Over the past few months, we’ve been growing very fast. It’s been exciting: more videos, more subtitles, more volunteers. We’ve been seeing an increase in remarkable viral moments, like the (controversial) KONY 2012 video being translated into 37 languages on our platform in less than a week.
And we’re hearing from more and more video publishers that want to launch volunteer communities, as PBS Newshour recently did (you can join their team here!).
For a few important reasons, ‘Universal Subtitles’ is no longer the best name for us. As our community grows and our platform expands, we need a name that’s less specific (what if someday we add functionality that’s not just for subtitles?) and that really captures the sense of community that we’re hoping to build– as a non-profit with a social mission, we are certainly not a typical web startup. Changing a name is hard, but we’ve found a new name that feels right.
And that new name… is Amara. The word ‘Amara’ means several things– it’s a form of the Spanish verb amar, ‘to love’ and it means ‘eternal’ in Sanskrit. We like these meanings and others.
In the coming weeks, we’ll be making the biggest announcements we’ve ever had, and with those, what started as Universal Subtitles will be transitioning to the name Amara. Our URL won’t change at first — it’s a big project that we want to undertake carefully — but ‘Amara’ will start to replace ‘Universal Subtitles’ throughout our site and in our announcements.
We’re encouraged by the community developing around Amara. If you’re excited by the idea of making video accessible to those who are hard of hearing and to audiences around the world in any language, just add a video URL to start subtitling or translating now.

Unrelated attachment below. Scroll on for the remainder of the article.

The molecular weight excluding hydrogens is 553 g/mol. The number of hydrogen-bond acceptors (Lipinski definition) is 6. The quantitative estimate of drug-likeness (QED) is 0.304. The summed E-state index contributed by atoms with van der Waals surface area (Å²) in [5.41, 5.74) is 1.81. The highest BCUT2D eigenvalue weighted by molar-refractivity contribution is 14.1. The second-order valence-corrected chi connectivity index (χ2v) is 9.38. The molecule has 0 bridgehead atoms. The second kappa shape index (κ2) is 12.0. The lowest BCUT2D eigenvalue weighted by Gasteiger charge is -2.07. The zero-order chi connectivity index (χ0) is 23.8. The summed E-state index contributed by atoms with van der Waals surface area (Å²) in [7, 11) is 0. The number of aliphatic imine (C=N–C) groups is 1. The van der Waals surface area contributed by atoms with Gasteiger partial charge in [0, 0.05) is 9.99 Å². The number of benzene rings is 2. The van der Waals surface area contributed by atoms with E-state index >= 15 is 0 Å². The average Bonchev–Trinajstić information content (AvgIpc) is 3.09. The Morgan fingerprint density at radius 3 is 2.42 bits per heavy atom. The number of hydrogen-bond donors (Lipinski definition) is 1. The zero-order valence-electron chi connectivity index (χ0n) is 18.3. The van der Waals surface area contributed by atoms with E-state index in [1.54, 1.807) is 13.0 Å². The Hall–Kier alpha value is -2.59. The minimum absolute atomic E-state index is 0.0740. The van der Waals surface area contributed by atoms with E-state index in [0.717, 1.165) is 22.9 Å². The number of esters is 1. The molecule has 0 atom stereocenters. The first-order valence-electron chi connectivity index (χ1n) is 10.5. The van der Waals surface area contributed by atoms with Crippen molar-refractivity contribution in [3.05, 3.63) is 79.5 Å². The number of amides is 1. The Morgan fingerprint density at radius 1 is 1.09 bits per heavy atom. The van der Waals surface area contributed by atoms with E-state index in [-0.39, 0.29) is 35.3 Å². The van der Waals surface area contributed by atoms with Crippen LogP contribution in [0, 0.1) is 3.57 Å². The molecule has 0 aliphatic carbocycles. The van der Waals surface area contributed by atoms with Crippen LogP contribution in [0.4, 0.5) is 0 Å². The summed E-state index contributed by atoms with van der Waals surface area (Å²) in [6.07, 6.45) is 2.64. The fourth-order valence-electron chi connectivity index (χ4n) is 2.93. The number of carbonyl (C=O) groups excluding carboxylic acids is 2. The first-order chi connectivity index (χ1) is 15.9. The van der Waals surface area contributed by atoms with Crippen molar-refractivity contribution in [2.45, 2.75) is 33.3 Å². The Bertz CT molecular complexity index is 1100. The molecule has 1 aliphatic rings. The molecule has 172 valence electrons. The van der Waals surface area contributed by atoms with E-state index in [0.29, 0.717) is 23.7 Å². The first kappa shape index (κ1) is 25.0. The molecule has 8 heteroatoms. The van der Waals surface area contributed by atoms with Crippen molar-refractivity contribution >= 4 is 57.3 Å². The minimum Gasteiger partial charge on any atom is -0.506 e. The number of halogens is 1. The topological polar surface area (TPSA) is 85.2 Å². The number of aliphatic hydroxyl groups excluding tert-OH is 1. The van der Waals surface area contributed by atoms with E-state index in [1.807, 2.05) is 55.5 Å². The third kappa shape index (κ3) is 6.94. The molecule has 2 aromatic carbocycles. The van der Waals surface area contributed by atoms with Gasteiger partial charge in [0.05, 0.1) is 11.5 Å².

Comments on “Universal Subtitles is now 'Amara'”
Huge good wishes! We like the “universal” and yet – sounds exciting there!
And yes, we hope to collaborate – that’s in our name too.
Our approach is that it all depends on community and good group work.
And we are all volunteers.
Lauren for The Collaborative for Communication Access via Captioning (CCAC)
http://www.ccacaptioning.org – we are all in this together
Great news! I’m looking forward to the new functionalities: there were already a few unorthodox ones it was possible to play with, like using the widget for translating texts instead of subtitling, or scripting audio descriptions.
Actually “amara” means “bitter” in Italian, but I guess that kind of thing can’t be helped once you change a name. And Miro / Amara sounds nice.
I’m all for the changes. I think it’s appropriate to have a name change because it could be potentially conflict with other “universal” in project names and/or studios. In this case I support the change to Amara it rolls off the tongue with Miro/Amara.
Wish you all the best in this great mission.
I don’t want to rain on the parade, but I’m going to be the nay-sayer here:
Expanding your offerings is great, but that’s what the x in x.universalsubtitles. org is for. If I were searching the web for a hammer, I would not search for the word “aggressive”, or “muscular”, or any of a million other words that might vaguely be used to advertise a hammer or the wonderful uses a hammer could be put to in helping stop war by building schools. I’d search for “hammer”. Eternal / Love suggests a religion to me — though some say that “open source” is a religion. ;-) Perhaps a word suggestive of communication / access would be general enough to cover unanticipated future technologies, while still having some grounding in reality.
At the very least, as you move forword, consider something like: subtitles.amara.org, other-focus.amara.org, etc. Or, less useful IMHO, http://www.amara.org/subtitles/, http://www.amara.org/other-focus/, etc.
Good luck in any case, but be wary of the overly broad approach of becoming all things to all people.
A pesar de estar um pouquinho froco, vou a luta, porque a vitória e para a queles que são humilde, e paciente
Amara in Italian means bitter, but I like the sound of the name all the same. I wish you a very sweet future! Thank you for a great technology that will help translators like me and volunteers worldwide to make the planet a smaller and more pleasant place to live in.